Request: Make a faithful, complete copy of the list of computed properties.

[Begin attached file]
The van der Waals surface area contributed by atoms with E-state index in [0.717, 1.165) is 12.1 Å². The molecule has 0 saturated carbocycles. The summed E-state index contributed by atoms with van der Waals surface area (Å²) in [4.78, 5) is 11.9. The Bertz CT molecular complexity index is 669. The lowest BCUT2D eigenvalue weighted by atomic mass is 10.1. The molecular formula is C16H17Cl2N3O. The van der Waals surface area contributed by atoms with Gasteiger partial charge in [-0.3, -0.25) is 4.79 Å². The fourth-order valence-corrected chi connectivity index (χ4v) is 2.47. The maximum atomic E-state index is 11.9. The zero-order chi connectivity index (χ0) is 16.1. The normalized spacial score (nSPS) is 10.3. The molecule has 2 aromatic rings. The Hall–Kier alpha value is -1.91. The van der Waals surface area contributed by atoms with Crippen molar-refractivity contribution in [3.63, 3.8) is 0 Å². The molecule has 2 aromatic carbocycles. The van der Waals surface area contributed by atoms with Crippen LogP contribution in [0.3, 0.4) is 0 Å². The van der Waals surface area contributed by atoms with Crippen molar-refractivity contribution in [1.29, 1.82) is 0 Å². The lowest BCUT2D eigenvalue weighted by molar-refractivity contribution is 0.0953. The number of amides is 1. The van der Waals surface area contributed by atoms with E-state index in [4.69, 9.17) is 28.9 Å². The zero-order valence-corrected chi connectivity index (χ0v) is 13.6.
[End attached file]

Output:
The van der Waals surface area contributed by atoms with E-state index in [0.717, 1.165) is 12.1 Å². The molecule has 0 saturated carbocycles. The summed E-state index contributed by atoms with van der Waals surface area (Å²) in [4.78, 5) is 11.9. The Bertz CT molecular complexity index is 669. The lowest BCUT2D eigenvalue weighted by atomic mass is 10.1. The molecular formula is C16H17Cl2N3O. The van der Waals surface area contributed by atoms with Gasteiger partial charge in [-0.3, -0.25) is 4.79 Å². The fourth-order valence-corrected chi connectivity index (χ4v) is 2.47. The maximum atomic E-state index is 11.9. The zero-order chi connectivity index (χ0) is 16.1. The normalized spacial score (nSPS) is 10.3. The molecule has 2 aromatic rings. The Hall–Kier alpha value is -1.91. The van der Waals surface area contributed by atoms with Crippen molar-refractivity contribution in [3.63, 3.8) is 0 Å². The molecule has 2 aromatic carbocycles. The van der Waals surface area contributed by atoms with Crippen LogP contribution in [0.3, 0.4) is 0 Å². The van der Waals surface area contributed by atoms with Crippen molar-refractivity contribution in [1.29, 1.82) is 0 Å². The lowest BCUT2D eigenvalue weighted by molar-refractivity contribution is 0.0953. The number of amides is 1. The van der Waals surface area contributed by atoms with E-state index in [4.69, 9.17) is 28.9 Å². The zero-order valence-corrected chi connectivity index (χ0v) is 13.6.